(Intellectual Developmental Disorder)
B. Deficits in adaptive functioning that result in failure to
meet developmental and sociocultural standards for
personal independence and social responsibility.
Without ongoing support, the adaptive deficits limit
functioning in one or more activities of daily life, such
as communication,
social participation, and independent living, and
across multiple environments, such as home, school,
work, and recreation.
- DSM-5, p. 33
Nisonger Center
Intellectual Disability
Diagnostic Features (p. 37 & 38)
Criterion B – adaptive functioning involves adaptive reasoning, in
three domains: conceptual, social, and practical. … criterion B is met
when at least ONE domain of adaptive functioning, conceptual, social
or practical is sufficiently impaired that ongoing support is needed….
Adaptive functioning is assessed using both clinical evaluation and
individualized, culturally appropriate, psychometrically sound
measures. Standardized measures are used with knowledgeable
informants (e.g., parent or other family member, teacher, counselor,
care provider) and the individual to the extent possible.
Nisonger Center
Intellectual Disability
Diagnostic Features (p. 37 & 38)
Criterion B – adaptive functioning involves adaptive reasoning, in
three domains: conceptual, social, and practical. … criterion B is met
when at least ONE domain of adaptive functioning, conceptual, social
or practical is sufficiently impaired that ongoing support is needed….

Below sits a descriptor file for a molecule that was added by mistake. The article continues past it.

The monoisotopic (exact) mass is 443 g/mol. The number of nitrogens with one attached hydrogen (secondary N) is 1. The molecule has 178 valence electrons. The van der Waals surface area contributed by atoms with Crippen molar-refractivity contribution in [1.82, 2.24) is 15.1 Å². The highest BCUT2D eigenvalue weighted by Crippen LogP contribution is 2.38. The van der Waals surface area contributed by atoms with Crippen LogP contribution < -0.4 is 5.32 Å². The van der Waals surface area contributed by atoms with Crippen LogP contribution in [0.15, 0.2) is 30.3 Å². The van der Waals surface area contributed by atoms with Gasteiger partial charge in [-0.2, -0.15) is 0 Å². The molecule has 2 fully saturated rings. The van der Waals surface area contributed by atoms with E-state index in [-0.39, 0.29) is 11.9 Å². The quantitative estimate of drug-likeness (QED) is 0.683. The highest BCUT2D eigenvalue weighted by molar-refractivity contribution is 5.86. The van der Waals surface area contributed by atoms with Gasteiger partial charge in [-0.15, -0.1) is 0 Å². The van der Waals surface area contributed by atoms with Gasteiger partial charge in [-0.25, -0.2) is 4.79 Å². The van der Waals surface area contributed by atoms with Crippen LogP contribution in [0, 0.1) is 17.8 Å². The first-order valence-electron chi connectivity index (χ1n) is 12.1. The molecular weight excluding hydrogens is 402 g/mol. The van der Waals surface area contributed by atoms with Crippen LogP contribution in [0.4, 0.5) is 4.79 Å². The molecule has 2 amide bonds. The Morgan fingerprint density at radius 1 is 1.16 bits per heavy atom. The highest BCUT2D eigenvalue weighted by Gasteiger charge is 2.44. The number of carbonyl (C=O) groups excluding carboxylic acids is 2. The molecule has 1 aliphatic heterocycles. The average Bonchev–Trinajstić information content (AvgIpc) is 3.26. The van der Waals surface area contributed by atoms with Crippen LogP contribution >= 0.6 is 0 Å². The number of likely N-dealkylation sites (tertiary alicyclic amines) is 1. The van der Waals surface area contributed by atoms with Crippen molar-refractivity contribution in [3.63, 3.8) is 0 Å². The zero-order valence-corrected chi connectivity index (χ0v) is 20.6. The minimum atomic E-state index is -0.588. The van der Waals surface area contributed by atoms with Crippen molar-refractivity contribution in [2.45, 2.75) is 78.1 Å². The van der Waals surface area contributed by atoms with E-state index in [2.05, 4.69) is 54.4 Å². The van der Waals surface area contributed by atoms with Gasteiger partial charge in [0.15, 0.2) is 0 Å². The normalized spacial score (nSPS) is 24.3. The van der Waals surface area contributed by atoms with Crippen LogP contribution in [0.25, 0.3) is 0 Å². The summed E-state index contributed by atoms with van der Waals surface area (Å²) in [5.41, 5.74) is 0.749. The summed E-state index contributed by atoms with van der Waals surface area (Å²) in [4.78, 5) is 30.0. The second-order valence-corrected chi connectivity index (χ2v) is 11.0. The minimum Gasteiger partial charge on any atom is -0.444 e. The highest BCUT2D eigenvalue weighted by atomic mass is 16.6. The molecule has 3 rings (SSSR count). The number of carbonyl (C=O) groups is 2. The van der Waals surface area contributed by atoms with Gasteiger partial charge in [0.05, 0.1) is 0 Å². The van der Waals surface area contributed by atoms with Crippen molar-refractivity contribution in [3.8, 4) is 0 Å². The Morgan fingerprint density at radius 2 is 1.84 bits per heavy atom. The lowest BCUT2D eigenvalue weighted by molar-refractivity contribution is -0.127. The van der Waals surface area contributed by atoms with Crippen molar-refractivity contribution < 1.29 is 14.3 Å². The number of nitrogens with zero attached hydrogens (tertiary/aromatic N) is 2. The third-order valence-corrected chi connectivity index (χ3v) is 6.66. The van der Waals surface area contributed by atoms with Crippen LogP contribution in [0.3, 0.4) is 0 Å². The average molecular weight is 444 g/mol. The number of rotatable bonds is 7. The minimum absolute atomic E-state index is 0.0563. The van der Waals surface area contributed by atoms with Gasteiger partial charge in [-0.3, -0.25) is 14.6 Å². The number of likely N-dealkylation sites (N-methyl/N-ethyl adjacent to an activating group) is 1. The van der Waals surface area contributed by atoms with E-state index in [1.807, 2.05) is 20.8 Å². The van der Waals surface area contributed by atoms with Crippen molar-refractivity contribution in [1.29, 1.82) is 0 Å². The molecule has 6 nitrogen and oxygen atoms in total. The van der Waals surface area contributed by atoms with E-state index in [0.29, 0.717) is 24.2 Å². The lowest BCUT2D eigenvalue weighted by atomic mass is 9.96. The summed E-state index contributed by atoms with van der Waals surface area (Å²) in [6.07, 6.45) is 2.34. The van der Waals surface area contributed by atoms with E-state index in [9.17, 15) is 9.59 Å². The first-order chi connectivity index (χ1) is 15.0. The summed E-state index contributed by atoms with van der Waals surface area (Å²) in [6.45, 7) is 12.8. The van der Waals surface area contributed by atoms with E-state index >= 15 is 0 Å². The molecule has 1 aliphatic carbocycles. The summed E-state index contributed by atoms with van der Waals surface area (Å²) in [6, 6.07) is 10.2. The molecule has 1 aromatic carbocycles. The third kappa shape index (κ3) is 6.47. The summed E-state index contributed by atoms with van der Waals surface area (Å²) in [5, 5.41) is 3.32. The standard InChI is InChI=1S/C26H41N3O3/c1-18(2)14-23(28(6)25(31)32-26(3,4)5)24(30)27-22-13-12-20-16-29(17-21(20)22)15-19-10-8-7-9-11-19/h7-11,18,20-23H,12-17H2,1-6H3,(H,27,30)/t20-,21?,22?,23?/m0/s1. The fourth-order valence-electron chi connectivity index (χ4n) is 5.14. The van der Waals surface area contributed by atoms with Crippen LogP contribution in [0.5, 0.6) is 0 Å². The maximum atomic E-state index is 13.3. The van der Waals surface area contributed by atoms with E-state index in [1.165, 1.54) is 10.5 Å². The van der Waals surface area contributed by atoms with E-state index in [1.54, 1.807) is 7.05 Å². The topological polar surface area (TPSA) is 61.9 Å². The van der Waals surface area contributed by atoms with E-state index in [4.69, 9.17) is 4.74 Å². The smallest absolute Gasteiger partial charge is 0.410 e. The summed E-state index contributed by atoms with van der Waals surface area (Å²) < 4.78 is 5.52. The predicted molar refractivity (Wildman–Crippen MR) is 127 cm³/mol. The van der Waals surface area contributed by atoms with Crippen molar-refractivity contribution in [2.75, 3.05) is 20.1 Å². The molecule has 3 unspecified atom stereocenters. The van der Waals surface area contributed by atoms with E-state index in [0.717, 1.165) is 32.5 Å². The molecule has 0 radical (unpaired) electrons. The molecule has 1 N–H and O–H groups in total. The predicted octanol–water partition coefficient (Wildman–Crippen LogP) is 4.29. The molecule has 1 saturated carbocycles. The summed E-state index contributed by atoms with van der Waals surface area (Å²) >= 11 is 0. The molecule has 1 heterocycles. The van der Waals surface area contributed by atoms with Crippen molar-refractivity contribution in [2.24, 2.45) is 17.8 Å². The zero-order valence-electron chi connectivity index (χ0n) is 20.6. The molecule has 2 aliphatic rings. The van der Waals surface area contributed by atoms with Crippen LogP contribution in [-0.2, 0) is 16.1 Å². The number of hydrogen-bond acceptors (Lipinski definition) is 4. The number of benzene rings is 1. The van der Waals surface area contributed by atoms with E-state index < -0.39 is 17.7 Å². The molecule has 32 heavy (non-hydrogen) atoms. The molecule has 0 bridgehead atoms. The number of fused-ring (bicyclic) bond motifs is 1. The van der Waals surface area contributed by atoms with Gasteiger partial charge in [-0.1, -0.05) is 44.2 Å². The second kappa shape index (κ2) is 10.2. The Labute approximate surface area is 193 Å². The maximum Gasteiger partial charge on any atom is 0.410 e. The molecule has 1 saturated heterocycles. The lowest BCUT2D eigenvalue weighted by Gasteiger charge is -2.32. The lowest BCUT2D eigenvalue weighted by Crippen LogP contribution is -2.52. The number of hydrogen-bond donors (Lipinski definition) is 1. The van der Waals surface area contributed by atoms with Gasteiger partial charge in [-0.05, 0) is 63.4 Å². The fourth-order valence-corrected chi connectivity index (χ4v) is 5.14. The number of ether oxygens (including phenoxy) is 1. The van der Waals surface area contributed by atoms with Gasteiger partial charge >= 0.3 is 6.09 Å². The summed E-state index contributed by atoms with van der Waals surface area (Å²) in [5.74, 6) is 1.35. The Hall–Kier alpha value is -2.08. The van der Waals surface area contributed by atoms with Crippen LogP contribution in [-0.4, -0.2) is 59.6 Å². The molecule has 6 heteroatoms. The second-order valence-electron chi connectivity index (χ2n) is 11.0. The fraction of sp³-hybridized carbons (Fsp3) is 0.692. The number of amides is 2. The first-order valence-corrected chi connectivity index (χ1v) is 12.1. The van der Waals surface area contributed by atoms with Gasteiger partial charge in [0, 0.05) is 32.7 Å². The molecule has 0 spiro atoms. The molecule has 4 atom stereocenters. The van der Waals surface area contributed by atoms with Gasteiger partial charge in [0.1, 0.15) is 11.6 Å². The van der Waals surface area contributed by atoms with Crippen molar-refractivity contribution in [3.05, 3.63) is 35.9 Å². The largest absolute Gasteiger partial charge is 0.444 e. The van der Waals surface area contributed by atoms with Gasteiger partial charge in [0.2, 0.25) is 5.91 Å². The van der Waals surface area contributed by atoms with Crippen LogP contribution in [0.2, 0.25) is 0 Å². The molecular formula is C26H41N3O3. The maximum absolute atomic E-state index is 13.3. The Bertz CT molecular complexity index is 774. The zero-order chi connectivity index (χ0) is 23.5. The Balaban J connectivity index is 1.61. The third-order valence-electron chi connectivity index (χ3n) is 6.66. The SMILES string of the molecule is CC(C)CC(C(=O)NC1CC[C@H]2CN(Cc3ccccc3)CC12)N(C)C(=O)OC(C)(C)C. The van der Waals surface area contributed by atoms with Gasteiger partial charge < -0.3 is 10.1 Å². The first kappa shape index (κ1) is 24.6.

Adaptive functioning is assessed using both clinical evaluation and
individualized, culturally appropriate, psychometrically sound
measures. Standardized measures are used with knowledgeable
informants (e.g., parent or other family member, teacher, counselor,
care provider) and the individual to the extent possible.
Nisonger Center
Intellectual Disability
Diagnostic Features (p. 37 & 38)
Criterion B – adaptive functioning
“Additional sources of information include educational,
developmental, medical, and mental health evaluations. Scores from
standardized measures and interview sources must be interpreted
using clinical judgment.”
“Adaptive functioning may be difficult to assess in a controlled
setting (e.g., prisons, detention centers); if possible corroborative
information reflecting functioning OUTSIDE those settings should be
obtained.”
Nisonger Center
Intellectual Disability
Diagnostic Features (p. 37 & 38)
Criterion B – adaptive functioning
“Additional sources of information include educational,
developmental, medical, and mental health evaluations. Scores from
standardized measures and interview sources must be interpreted
sing clinical judgment.”
“Adaptive functioning may be difficult to assess in a controlled
setting (e.g., prisons, detention centers); if possible corroborative
information reflecting functioning OUTSIDE those settings should be